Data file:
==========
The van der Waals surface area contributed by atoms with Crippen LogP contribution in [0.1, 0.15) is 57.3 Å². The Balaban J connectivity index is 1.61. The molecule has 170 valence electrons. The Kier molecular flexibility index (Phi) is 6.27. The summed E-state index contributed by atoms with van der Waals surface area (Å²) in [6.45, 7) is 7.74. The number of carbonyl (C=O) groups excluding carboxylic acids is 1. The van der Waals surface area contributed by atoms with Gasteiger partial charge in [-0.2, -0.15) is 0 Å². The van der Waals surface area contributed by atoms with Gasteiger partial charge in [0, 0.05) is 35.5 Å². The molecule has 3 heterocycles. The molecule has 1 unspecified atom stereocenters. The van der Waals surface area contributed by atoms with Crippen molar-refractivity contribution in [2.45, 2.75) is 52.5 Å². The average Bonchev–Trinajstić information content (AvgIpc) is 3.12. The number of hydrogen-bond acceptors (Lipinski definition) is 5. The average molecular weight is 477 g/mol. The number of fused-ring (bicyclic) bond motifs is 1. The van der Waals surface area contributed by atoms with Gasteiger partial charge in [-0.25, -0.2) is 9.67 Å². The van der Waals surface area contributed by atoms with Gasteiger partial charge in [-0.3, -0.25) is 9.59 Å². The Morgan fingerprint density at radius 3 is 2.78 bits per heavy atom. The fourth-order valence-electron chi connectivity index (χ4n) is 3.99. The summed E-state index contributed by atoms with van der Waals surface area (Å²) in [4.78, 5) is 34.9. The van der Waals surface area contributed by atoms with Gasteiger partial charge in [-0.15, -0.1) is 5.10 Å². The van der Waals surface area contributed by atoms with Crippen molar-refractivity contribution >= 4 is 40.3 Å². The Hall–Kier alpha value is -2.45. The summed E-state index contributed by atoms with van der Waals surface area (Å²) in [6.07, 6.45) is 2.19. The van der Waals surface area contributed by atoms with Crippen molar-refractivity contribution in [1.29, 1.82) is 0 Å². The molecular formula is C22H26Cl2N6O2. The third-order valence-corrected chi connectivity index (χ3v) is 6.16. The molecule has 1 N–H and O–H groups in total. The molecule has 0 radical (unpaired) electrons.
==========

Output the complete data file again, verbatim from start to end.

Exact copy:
The van der Waals surface area contributed by atoms with Crippen LogP contribution in [0.1, 0.15) is 57.3 Å². The Balaban J connectivity index is 1.61. The molecule has 170 valence electrons. The Kier molecular flexibility index (Phi) is 6.27. The summed E-state index contributed by atoms with van der Waals surface area (Å²) in [6.45, 7) is 7.74. The number of carbonyl (C=O) groups excluding carboxylic acids is 1. The van der Waals surface area contributed by atoms with Gasteiger partial charge in [-0.2, -0.15) is 0 Å². The van der Waals surface area contributed by atoms with Gasteiger partial charge in [0, 0.05) is 35.5 Å². The molecule has 3 heterocycles. The molecule has 1 unspecified atom stereocenters. The van der Waals surface area contributed by atoms with Crippen molar-refractivity contribution in [2.45, 2.75) is 52.5 Å². The average Bonchev–Trinajstić information content (AvgIpc) is 3.12. The number of hydrogen-bond acceptors (Lipinski definition) is 5. The average molecular weight is 477 g/mol. The number of fused-ring (bicyclic) bond motifs is 1. The van der Waals surface area contributed by atoms with Gasteiger partial charge in [-0.25, -0.2) is 9.67 Å². The van der Waals surface area contributed by atoms with Gasteiger partial charge in [-0.3, -0.25) is 9.59 Å². The Morgan fingerprint density at radius 3 is 2.78 bits per heavy atom. The fourth-order valence-electron chi connectivity index (χ4n) is 3.99. The summed E-state index contributed by atoms with van der Waals surface area (Å²) in [4.78, 5) is 34.9. The van der Waals surface area contributed by atoms with Gasteiger partial charge in [-0.15, -0.1) is 5.10 Å². The van der Waals surface area contributed by atoms with Crippen molar-refractivity contribution >= 4 is 40.3 Å². The Hall–Kier alpha value is -2.45. The summed E-state index contributed by atoms with van der Waals surface area (Å²) in [6.07, 6.45) is 2.19. The van der Waals surface area contributed by atoms with Crippen molar-refractivity contribution in [1.29, 1.82) is 0 Å². The molecular formula is C22H26Cl2N6O2. The third-order valence-corrected chi connectivity index (χ3v) is 6.16. The molecule has 1 N–H and O–H groups in total. The molecule has 0 radical (unpaired) electrons.